Humanity’s desperate condition

Gospel for October 23, 2016

The parable in Sunday’s Gospel (Luke 18.9-14) is straightforward. Yet, it is noteworthy that the parable of the pharisee and the tax collector praying in the Temple is only told in Luke’s Gospel. So too with the parable told last Sunday, that of the widow and the unjust judge.

The two parables come after Luke’s relating of Jesus’ prophecy of the end times where he states, “Two women will be grinding together. One woman will be taken and the other left” (17.35). So, we ask, what is the criterion for deciding? Will I be one who enters the kingdom?

The first parable is directed to the disciples who are urged to pray constantly. The parable of the tax collector and the pharisee is also about prayer, but its audience is the pharisees. The focus is, of course, on humility in prayer.

The sum total of the two parables is that one ought to pray constantly with an awareness of one’s sinfulness, one’s unworthiness. If you think yourself righteous, you definitely are not.

Such a paradox leaves us hanging. You cannot know whether you will enter God’s kingdom. You especially cannot know whether any other person will be allowed entry.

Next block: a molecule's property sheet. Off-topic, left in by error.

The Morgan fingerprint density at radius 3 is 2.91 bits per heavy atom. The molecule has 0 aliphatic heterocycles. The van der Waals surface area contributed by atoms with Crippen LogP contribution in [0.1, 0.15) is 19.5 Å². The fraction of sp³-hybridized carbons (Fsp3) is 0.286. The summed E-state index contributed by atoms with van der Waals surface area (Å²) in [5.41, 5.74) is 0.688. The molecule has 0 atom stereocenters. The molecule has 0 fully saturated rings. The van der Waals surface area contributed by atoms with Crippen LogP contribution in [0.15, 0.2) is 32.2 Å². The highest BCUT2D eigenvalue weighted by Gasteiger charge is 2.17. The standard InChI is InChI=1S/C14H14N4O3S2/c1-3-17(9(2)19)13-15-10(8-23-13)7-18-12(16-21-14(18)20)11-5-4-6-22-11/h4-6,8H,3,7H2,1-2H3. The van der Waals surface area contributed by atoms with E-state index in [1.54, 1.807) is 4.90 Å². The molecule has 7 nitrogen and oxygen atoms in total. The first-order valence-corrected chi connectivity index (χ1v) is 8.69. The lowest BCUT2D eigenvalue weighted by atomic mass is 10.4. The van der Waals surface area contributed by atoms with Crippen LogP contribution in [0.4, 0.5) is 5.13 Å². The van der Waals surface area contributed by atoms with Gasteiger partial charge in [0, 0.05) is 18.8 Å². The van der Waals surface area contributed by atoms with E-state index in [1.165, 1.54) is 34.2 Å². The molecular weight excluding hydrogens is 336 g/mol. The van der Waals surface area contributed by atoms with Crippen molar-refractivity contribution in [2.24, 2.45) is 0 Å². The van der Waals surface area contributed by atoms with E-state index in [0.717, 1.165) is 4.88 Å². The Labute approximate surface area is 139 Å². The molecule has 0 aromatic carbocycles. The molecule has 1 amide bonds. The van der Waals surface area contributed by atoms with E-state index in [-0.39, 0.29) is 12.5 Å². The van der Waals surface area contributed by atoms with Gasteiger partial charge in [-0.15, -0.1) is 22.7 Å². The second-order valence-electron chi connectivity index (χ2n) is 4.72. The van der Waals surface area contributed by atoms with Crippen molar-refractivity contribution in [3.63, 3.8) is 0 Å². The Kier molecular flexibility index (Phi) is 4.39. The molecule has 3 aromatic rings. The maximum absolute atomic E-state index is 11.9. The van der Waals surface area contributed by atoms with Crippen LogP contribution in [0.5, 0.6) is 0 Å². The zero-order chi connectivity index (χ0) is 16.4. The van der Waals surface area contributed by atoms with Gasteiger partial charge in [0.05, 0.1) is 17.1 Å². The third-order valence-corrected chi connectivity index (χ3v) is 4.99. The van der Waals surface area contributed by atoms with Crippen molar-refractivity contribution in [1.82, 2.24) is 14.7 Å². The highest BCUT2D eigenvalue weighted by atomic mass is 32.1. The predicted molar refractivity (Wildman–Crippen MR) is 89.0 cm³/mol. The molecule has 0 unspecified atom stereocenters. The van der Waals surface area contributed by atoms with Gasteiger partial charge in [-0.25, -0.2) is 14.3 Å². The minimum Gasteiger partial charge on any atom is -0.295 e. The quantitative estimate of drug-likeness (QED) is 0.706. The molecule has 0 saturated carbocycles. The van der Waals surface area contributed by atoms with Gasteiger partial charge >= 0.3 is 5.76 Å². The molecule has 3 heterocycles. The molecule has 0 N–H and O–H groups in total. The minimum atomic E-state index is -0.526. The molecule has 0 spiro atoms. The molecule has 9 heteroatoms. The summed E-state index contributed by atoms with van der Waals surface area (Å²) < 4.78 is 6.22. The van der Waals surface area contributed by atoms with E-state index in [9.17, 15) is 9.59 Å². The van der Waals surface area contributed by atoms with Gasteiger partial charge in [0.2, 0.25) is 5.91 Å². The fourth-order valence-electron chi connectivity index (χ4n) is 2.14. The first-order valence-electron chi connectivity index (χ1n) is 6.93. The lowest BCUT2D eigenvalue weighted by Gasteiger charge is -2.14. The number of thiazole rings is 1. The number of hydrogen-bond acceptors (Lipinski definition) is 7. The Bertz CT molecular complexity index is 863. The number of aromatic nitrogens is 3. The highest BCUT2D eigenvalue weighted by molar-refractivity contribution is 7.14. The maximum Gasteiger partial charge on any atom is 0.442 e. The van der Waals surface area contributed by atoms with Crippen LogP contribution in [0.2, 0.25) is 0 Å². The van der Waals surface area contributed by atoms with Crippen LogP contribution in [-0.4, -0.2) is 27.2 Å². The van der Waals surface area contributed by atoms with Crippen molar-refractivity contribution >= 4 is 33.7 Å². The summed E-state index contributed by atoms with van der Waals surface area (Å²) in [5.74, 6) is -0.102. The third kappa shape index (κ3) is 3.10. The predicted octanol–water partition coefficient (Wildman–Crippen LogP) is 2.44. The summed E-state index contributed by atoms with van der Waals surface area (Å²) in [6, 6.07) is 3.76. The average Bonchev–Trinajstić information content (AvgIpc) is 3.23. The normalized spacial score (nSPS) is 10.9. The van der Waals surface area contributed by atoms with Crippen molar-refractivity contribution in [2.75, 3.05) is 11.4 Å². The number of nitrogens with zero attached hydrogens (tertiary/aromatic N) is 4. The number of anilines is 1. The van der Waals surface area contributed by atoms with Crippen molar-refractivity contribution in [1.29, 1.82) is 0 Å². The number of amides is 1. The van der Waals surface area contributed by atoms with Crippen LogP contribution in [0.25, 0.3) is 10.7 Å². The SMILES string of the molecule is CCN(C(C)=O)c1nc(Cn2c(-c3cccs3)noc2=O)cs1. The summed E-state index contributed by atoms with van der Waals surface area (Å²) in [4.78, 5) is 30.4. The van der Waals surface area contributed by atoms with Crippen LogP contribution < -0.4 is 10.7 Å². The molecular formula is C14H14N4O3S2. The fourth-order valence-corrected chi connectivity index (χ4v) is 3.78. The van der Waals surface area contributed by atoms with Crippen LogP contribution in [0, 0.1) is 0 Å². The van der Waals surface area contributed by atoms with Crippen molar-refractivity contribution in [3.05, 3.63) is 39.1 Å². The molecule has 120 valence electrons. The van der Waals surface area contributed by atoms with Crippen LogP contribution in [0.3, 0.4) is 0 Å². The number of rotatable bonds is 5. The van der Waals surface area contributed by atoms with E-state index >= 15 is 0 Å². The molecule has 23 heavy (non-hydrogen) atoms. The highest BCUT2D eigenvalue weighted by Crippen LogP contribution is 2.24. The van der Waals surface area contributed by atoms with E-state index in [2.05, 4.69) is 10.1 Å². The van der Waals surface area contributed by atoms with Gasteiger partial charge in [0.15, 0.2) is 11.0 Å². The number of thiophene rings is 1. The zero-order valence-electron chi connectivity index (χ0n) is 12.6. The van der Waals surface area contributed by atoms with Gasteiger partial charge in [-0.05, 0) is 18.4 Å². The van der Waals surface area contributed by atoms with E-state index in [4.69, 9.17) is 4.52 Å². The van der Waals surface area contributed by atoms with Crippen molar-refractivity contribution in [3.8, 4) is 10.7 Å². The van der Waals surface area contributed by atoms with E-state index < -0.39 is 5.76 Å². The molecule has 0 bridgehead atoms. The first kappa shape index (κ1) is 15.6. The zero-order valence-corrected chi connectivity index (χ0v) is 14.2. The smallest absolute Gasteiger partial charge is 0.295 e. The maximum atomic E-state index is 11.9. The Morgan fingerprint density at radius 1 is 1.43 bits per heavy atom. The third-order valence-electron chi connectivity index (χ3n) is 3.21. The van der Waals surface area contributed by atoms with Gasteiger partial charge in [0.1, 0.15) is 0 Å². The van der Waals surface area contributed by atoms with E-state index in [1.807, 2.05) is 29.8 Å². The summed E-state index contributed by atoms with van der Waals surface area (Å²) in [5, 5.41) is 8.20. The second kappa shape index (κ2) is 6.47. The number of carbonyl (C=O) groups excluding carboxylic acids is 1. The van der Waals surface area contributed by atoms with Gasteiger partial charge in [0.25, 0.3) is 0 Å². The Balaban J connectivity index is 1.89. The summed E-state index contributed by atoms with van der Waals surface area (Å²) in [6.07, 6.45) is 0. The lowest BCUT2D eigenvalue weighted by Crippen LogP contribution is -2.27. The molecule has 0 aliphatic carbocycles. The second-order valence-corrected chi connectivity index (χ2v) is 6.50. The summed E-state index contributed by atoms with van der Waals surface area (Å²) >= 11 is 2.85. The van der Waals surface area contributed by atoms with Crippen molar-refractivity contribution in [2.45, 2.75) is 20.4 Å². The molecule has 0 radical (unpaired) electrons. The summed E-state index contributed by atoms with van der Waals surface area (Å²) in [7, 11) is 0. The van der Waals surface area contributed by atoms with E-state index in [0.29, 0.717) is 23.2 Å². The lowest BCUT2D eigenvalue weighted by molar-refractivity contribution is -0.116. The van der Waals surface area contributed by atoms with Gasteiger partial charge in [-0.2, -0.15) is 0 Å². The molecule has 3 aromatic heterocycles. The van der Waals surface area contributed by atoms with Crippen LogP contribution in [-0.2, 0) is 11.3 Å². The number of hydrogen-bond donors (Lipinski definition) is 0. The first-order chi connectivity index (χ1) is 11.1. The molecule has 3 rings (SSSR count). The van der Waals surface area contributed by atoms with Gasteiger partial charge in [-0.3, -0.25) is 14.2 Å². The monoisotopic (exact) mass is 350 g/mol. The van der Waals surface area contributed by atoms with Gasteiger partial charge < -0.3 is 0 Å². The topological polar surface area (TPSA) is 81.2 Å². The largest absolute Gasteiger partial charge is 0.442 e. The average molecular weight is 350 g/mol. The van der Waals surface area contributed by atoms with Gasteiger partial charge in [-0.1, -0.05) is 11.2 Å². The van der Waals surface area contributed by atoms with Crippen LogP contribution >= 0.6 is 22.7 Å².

We are unworthy, every last one of us. God is infinite truth, beauty and goodness. If we should happen to share even a little in his goodness, we should give abundant praise for that blessing because the gap between my goodness and God’s is infinite. I, a sinner, deserve no share in eternal life. I am not worthy.

The tax collector has got that part right. By realizing his puny goodness, his awful sinfulness, he paradoxically makes himself fit for the kingdom. “Whoever exalts himself will be humbled, but whoever humbles himself will be exalted.”

However, also take note of the pharisee’s exclusion from any share in divine life. He has done everything right. He is pious, fasts twice a week and generously gives of his money. How many of us live up to that standard?

So is Jesus telling us to ignore moral and religious laws, sin grievously and then wash it all way with humble confession? Well, no, because our sins typically stem from the same attitude as that of the pharisee. Sin comes because we take God for granted and turn our backs on the grace he gives to enable us to live according to what is good. The sinner too is proud.

If our condition now seems desperate, that is the point. The human situation is desperate, and all we can do is throw ourselves at God’s feet and beg for his mercy.

[Other readings: Sirach 35.15-17, 20-22; Psalm 34; 2 Timothy 4.6-8]

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